1. Talbinho… take the puzzle and go sit in the loo. Something about that room does astonishing wonders for thinking and creativity!
  17. I didn’t enjoy this one quite as much as others appear to have done, though perhaps that’s because I’m feeling a bit under par with a sore throat. I made a terribly slow start, but then got going and eventually finished in 8:18. Clue of the day for me was 7D (REVEAL) where I liked “party frantically” for REVEL.
  18. As Talbinho seems to wear the Leicester City colours of blue, I’d suggest relaxing for a specified time and seeing how many recent Leicester managers he could recall in that time.
  19. Despite the 4 rubbish answers this one was far from it.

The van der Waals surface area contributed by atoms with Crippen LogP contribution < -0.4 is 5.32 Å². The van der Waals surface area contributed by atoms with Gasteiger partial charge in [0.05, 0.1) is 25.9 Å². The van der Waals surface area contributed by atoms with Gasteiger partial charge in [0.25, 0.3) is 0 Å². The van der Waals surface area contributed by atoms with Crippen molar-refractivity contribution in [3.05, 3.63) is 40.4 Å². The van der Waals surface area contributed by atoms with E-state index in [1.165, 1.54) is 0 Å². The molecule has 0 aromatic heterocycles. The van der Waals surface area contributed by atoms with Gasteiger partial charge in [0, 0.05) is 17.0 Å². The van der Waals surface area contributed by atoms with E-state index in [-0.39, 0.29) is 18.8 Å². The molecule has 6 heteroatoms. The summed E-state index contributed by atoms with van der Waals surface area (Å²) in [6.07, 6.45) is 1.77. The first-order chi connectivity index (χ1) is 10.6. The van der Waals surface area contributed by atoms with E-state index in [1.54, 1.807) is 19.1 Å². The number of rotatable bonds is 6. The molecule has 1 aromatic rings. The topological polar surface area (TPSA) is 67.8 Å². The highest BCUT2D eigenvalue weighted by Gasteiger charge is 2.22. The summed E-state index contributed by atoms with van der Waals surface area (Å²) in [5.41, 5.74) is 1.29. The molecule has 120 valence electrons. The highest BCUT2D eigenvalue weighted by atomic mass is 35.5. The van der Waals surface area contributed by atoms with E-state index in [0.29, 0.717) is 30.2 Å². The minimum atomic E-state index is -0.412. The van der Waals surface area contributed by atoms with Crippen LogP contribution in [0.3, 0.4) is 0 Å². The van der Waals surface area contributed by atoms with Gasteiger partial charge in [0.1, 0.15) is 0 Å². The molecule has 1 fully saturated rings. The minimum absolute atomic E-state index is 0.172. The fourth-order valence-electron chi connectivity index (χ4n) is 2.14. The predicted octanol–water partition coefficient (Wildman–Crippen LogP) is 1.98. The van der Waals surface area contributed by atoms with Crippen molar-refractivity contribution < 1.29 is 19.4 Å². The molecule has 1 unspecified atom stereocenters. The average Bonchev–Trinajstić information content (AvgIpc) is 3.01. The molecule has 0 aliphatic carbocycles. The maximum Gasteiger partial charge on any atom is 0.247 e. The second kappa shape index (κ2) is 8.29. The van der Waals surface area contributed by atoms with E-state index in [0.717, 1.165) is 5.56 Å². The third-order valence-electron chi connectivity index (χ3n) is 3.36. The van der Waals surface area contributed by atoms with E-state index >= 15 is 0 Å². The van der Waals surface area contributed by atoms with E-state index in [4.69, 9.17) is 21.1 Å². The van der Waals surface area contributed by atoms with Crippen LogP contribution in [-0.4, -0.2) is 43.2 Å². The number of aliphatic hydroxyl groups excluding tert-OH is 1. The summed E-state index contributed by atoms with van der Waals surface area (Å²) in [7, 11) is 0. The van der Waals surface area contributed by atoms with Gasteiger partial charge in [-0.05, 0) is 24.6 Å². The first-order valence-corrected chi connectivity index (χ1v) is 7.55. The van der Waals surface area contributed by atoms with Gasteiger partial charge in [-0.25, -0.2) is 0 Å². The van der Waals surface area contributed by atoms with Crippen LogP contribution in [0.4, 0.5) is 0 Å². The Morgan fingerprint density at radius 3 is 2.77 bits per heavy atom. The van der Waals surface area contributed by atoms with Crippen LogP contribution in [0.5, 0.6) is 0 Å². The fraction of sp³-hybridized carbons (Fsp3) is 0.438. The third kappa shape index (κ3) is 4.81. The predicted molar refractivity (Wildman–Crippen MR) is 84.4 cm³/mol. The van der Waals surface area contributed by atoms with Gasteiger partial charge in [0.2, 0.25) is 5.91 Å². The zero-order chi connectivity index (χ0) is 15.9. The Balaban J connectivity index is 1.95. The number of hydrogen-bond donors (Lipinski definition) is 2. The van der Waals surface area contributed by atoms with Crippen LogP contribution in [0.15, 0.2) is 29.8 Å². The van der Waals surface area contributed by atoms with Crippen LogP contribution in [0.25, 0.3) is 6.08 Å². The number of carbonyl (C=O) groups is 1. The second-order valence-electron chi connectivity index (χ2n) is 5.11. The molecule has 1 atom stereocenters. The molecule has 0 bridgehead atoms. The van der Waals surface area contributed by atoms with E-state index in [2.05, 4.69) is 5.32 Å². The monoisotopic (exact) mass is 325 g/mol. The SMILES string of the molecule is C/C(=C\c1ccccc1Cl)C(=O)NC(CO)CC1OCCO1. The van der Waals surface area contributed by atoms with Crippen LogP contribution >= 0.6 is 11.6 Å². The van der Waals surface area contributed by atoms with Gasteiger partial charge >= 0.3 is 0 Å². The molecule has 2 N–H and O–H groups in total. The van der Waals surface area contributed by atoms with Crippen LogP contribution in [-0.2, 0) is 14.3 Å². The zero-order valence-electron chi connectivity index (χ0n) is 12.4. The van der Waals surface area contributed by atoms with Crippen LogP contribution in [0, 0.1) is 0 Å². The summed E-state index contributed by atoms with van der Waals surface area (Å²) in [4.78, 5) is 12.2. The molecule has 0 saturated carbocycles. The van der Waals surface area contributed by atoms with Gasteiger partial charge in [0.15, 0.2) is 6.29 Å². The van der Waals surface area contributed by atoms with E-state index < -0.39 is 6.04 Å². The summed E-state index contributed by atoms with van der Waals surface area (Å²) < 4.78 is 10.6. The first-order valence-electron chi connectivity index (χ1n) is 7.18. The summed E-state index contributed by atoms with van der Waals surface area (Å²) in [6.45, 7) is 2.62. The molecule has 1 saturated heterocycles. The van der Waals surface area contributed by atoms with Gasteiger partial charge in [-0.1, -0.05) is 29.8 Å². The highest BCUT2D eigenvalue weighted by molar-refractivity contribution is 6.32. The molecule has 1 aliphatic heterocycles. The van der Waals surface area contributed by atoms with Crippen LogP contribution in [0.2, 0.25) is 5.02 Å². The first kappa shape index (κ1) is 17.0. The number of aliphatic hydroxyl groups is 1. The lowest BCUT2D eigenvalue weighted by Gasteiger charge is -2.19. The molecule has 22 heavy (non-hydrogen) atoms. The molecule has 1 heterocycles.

Eight “easies” including 3 of the rubbish ones:

    13a Fish’s followed by beer, or punch, or moonshine (10)
    COD’S WALLOP. Rubbish #2

    20a Cobblers producing comparatively plain style (10)
    BALDER DASH. Rubbish #3

    25a Inadequate description of child’s complaint (6)

    27 Nothing in repeated points is one, thirteen, or twenty (8)
    N 0 NSENSE. Rubbish #4. Repeated points of the compass are NNN SS and EE. One (across) is TOMMYROT – the #1 rubbish answer.

    3d Moved by person being roughly treated (10)

    4d Not for the first time, find left-winger is on top (10)

    5d Distressed in test – it’s a disaster (7)
    TR AGED Y. AGED = DISTRESSED as in old furniture can be described as “distressed”?

    6d Fair punishment (4)